That shall float on the river,
Like a yellow leaf in Autumn,
Like a yellow water-lily!
"Lay aside your cloak, O Birch-tree!
Lay aside your white-skin wrapper,
For the Summer-time is coming,
And the sun is warm in heaven,
And you need no white-skin wrapper!"
Thus aloud cried Hiawatha
In the solitary forest,
By the rushing Taquamenaw,
When the birds were singing gayly,
In the Moon of Leaves were singing,
And the sun, from sleep awaking,
Started up and said, "Behold me!
Gheezis, the great Sun, behold me!"
And the tree with all its branches
Rustled in the breeze of morning,
Saying, with a sigh of patience,
"Take my cloak, O Hiawatha!"
With his knife the tree he girdled;
Just beneath its lowest branches,
Just above the roots, he cut it,
Till the sap came oozing outward;
Down the trunk, from top to bottom,
Sheer he cleft the bark asunder,
With a wooden wedge he raised it,
Stripped it from the trunk unbroken.
"Give me of your boughs, O Cedar!
Of your strong and pliant branches,
My canoe to make more steady,
Make more strong and firm beneath me!"
Through the summit of the Cedar
Went a sound, a cry of horror,
Went a murmur of resistance;
But it whispered, bending downward,
'Take my boughs, O Hiawatha!"
Down he hewed the boughs of cedar,
Shaped them straightway to a frame-work,
Like two bows he formed and shaped them,
Like two bended bows together.
"Give me of your roots, O Tamarack!
Of your fibrous roots, O Larch-tree!
My canoe to bind together,

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Henry Wadsworth Longfellow

The Song Of Hiawatha VII: Hiawatha's Sailing

'Give me of your bark, O Birch-tree!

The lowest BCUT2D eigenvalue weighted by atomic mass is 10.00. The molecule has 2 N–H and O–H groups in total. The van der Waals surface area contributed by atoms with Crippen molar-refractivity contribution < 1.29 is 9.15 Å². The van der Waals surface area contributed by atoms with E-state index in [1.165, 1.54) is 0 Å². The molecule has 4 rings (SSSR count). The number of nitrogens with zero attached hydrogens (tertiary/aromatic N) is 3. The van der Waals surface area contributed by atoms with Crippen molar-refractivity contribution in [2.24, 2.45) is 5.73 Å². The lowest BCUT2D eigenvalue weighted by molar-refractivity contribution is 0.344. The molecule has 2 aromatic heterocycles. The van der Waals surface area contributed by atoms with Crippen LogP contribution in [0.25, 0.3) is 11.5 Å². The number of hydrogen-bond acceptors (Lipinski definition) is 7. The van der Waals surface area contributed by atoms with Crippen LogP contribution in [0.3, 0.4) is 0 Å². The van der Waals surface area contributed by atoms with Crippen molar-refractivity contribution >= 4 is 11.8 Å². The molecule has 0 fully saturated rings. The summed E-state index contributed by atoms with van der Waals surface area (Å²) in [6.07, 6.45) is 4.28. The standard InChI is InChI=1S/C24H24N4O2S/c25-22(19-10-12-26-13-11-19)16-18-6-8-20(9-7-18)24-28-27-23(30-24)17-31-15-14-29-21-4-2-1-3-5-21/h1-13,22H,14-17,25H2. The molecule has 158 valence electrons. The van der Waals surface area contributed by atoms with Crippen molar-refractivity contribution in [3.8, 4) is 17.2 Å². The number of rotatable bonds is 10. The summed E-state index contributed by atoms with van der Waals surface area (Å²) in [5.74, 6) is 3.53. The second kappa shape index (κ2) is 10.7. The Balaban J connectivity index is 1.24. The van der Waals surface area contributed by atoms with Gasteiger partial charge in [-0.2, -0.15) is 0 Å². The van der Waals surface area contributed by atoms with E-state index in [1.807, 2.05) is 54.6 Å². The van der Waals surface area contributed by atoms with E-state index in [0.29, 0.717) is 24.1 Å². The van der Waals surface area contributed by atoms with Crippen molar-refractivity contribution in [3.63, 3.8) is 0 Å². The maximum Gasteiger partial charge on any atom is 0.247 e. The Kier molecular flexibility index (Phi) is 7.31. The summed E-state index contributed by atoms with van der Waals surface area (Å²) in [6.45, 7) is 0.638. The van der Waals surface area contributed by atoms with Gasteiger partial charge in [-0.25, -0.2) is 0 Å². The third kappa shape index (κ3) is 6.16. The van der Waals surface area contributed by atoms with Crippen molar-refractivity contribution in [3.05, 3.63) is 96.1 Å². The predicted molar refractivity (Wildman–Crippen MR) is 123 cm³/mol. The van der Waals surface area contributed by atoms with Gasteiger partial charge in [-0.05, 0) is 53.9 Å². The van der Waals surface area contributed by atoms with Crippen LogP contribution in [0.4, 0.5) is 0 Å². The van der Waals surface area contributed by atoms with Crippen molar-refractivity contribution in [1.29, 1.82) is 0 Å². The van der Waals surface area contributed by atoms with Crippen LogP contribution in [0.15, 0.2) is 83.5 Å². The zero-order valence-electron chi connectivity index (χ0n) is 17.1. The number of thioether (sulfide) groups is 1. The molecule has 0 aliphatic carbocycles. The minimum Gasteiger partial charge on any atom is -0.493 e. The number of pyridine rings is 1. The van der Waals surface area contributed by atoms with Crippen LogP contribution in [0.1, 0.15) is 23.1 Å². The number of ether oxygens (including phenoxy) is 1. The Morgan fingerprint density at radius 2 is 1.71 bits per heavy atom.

Of your yellow bark, O Birch-tree!
Growing by the rushing river,
Tall and stately in the valley!
I a light canoe will build me,
Build a swift Cheemaun for sailing,
That shall float on the river,
Like a yellow leaf in Autumn,
Like a yellow water-lily!
'Lay aside your cloak, O Birch-tree!
Lay aside your white-skin wrapper,
For the Summer-time is coming,
And the sun is warm in heaven,
And you need no white-skin wrapper!'
Thus aloud cried Hiawatha
In the solitary forest,
By the rushing Taquamenaw,
When the birds were singing gayly,
In the Moon of Leaves were singing,
And the sun, from sleep awaking,
Started up and said, 'Behold me!
Gheezis, the great Sun, behold me!'
And the tree with all its branches
Rustled in the breeze of morning,
Saying, with a sigh of patience,
'Take my cloak, O Hiawatha!'
With his knife the tree he girdled;
Just beneath its lowest branches,
Just above the roots, he cut it,
Till the sap came oozing outward;
Down the trunk, from top to bottom,
Sheer he cleft the bark asunder,
With a wooden wedge he raised it,
Stripped it from the trunk unbroken.
'Give me of your boughs, O Cedar!
Of your strong and pliant branches,
My canoe to make more steady,
Make more strong and firm beneath me!'
Through the summit of the Cedar
Went a sound, a cry of horror,
Went a murmur of resistance;
But it whispered, bending downward,
'Take my boughs, O Hiawatha!'
Down he hewed the boughs of cedar,
Shaped them straightway to a frame-work,
Like two bows he formed and shaped them,
Like two bended bows together.
'Give me of your roots, O Tamarack!
Of your fibrous roots, O Larch-tree!
My canoe to bind together,

[...] Read more

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The Georgics

GEORGIC I